Exeter, Devon UK • Feb 26, 2024 • VOL XII

Exeter, Devon UK • [date-today] • VOL XII
Home Arts & Lit Review: Frankie Boyle at Exeter’s Great Hall

Review: Frankie Boyle at Exeter’s Great Hall

Harry Craig, Print Music Editor, reviews Frankie Boyle's show at Exeter's Great Hall.
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Review: Frankie Boyle at Exeter’s Great Hall

Image: Raph_PH via Wikimedia Commons

Harry Craig, Print Music Editor, reviews Frankie Boyle’s show at Exeter’s Great Hall.

Open Twitter nowadays and it will likely take you less than thirty seconds to find arguments over “culture wars” or “cancel culture”. Frankie Boyle’s unique style of comedy provides a necessary antidote to all of this, and on 25 March, the Scottish stand-up comedian brought his much-anticipated “Lap of Shame” tour to Exeter.

Of course, one of the most significant of these “culture war” arguments in the UK has been over the BBC, which was recently shrouded in controversy over its removal, and then reinstatement, of Gary Lineker for anti-government tweets. Frankie Boyle’s comedy – even what makes it on to the broadcast – frequently goes much further than Lineker’s social media feed, and consequently it was no surprise when the BBC announced that Boyle’s hit TV show New World Order was to be cancelled, just days before his Exeter performance.

Nonetheless, Boyle’s stand-up tour soldiers on, and at his sold-out show in Exeter’s Great Hall he showed no sign of retreating from his satirical streak. Every comedian and public figure was up for scrutiny and scorn, from Donald Trump to Liz Truss, Keir Starmer to Holly Willoughby. Even the crowd couldn’t escape the wrath of Boyle – a crowd member who left the auditorium halfway through was subject to a searingly deadpan ridicule. It would take a very brave person to heckle Frankie Boyle.

The most cutting thing about Boyle’s comedy is his delivery. In a trademark Glaswegian accent, he can deliver the most obscene lines touching on subjects that no other comedian would dare go near (how many comics could open a stand-up performance with the proclamation that the show was “cancer-themed”?) with little to no emotion – which is precisely what makes his comedy so cutting.

If done incorrectly and directed at the wrong people, this style of comedy can be painful at best, and crass and offensive at worst. This is where the likes of Ricky Gervais and Graham Linehan have recently fallen down, with their obsessive hatred of trans people and comic style that punches down, not up. The former came in for significant and justified criticism from Boyle, branding Gervais a comedian for idiots, and Boyle proudly embraces what others mockingly deem “woke” political views.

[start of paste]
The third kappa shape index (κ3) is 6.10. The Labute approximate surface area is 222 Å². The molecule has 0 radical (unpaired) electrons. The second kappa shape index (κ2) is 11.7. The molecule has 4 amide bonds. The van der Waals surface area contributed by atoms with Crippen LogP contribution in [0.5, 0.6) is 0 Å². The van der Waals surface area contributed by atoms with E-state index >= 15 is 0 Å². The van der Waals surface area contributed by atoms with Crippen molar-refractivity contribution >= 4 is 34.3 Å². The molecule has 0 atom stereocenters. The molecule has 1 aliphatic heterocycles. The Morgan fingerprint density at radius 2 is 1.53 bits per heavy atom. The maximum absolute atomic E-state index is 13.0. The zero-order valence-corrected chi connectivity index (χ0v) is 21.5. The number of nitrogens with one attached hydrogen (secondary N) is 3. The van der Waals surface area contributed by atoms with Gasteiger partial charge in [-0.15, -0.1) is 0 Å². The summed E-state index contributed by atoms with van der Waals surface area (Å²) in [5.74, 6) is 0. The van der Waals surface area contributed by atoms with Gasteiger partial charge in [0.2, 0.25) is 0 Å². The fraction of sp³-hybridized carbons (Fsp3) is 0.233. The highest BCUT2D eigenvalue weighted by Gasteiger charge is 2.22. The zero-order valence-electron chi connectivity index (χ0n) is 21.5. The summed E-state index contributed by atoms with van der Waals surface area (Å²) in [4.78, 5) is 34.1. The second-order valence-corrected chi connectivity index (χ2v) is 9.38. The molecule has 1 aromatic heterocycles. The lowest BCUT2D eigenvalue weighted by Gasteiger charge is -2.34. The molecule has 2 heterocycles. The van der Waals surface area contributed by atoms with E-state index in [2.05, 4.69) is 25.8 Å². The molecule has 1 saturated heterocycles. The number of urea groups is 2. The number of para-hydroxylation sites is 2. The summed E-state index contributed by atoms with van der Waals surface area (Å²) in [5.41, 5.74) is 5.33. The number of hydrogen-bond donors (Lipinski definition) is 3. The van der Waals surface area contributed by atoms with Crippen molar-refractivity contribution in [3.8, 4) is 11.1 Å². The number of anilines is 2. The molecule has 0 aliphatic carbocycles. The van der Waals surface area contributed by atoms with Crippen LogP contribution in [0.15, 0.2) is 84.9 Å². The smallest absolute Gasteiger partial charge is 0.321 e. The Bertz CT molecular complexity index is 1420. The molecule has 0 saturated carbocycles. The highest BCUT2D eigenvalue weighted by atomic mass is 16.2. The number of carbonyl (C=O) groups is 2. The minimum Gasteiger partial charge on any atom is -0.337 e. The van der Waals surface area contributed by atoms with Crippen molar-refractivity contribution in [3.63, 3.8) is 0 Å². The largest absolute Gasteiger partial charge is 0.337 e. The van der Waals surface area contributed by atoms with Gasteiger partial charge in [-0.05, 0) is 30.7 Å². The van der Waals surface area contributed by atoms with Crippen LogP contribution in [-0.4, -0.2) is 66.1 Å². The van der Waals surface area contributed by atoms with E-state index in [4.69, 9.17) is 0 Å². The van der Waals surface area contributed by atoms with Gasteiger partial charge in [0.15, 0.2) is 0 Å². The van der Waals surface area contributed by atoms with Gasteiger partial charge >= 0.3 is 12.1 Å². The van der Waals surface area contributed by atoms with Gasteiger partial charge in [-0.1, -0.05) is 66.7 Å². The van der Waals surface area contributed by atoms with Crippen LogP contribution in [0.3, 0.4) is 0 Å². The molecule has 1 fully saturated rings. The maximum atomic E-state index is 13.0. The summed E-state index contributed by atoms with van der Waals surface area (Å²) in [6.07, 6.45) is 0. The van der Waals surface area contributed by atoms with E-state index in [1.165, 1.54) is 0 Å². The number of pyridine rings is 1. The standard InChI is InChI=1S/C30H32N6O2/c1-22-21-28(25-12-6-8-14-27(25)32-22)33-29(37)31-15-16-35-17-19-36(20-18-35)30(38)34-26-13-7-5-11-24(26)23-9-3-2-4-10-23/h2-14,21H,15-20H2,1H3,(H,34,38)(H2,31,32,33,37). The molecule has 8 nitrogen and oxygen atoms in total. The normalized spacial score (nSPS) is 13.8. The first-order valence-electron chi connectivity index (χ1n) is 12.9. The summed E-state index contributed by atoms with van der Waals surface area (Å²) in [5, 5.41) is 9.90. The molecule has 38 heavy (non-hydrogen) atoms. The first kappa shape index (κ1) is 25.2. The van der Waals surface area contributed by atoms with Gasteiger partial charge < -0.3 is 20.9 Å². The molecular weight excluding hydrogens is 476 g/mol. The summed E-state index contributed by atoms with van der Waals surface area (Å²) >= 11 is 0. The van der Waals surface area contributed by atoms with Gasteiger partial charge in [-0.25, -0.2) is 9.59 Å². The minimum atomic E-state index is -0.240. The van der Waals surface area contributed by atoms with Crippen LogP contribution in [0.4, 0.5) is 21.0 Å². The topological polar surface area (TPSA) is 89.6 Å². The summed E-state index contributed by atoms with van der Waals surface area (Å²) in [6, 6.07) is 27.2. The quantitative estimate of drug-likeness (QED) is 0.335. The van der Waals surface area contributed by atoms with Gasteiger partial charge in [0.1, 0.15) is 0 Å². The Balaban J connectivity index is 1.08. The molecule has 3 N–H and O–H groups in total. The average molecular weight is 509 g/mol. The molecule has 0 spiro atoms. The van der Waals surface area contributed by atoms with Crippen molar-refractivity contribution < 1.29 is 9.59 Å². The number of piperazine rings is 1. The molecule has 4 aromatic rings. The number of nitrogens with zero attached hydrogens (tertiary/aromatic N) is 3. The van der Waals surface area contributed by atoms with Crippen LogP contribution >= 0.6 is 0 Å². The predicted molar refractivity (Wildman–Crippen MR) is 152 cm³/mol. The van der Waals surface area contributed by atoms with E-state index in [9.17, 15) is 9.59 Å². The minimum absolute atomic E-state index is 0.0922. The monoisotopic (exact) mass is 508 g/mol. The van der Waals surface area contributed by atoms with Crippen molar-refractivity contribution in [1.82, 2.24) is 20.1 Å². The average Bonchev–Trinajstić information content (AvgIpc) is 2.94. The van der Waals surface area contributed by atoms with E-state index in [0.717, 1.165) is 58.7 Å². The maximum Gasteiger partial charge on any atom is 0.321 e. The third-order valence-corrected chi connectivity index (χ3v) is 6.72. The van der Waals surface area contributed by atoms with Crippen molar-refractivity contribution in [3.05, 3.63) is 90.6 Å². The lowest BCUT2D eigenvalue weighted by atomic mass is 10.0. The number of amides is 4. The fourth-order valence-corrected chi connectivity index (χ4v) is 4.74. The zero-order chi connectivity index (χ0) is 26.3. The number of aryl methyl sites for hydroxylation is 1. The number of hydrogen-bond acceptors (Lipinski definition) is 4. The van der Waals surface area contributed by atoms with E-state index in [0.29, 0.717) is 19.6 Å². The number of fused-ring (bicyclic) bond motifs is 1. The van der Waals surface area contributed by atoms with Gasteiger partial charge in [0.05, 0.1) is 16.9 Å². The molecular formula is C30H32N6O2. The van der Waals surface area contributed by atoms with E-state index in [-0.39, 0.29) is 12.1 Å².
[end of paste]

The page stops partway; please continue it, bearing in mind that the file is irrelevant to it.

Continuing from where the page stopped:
This provides another strength of Boyle’s comedy style. Although he is scathing, this tends to be directed upwards, at political figures, celebrities or royals. He doesn’t lazily resort to homophobic, racist or sexist tropes in his routines, instead targeting the political classes. Boyle reserves perhaps his most searing remarks for Home Secretary Suella Braverman and Prince Andrew, but no major political or popular figure comes out unscathed. Boyle doesn’t just punch up, either – he punches horizontally, straight into the mirror, by routinely mocking himself.

Boyle doesn’t just punch up, either – he punches horizontally, straight into the mirror, by routinely mocking himself.

Consequently, even when the audience is wetting itself with laughter, there is an undertone of social awareness, and perhaps even a moral lesson, in Boyle’s comedy. For example, his skit about Richard Branson and Elon Musk going to space presents the moral question of whether billionaires should exist (delivered in the guise of hypothesising about their deaths, in a way only Boyle can manage). This is something Boyle himself has begun to lean into – he explains to the audience after his first (of many) very risqué jokes that he has questioned what can and can’t be joked about.

Anyone who has ever caught a glimpse of Boyle on television, whether it’s on New World Order or Mock The Week, will have likely thought to themselves, “if this is what they’re allowed to show, how risqué and obscene is he off-camera?”. His Exeter show proved he is exactly as extreme without the limitations of a television camera as one would anticipate – but buried deep in this humour are some important social messages, too. 

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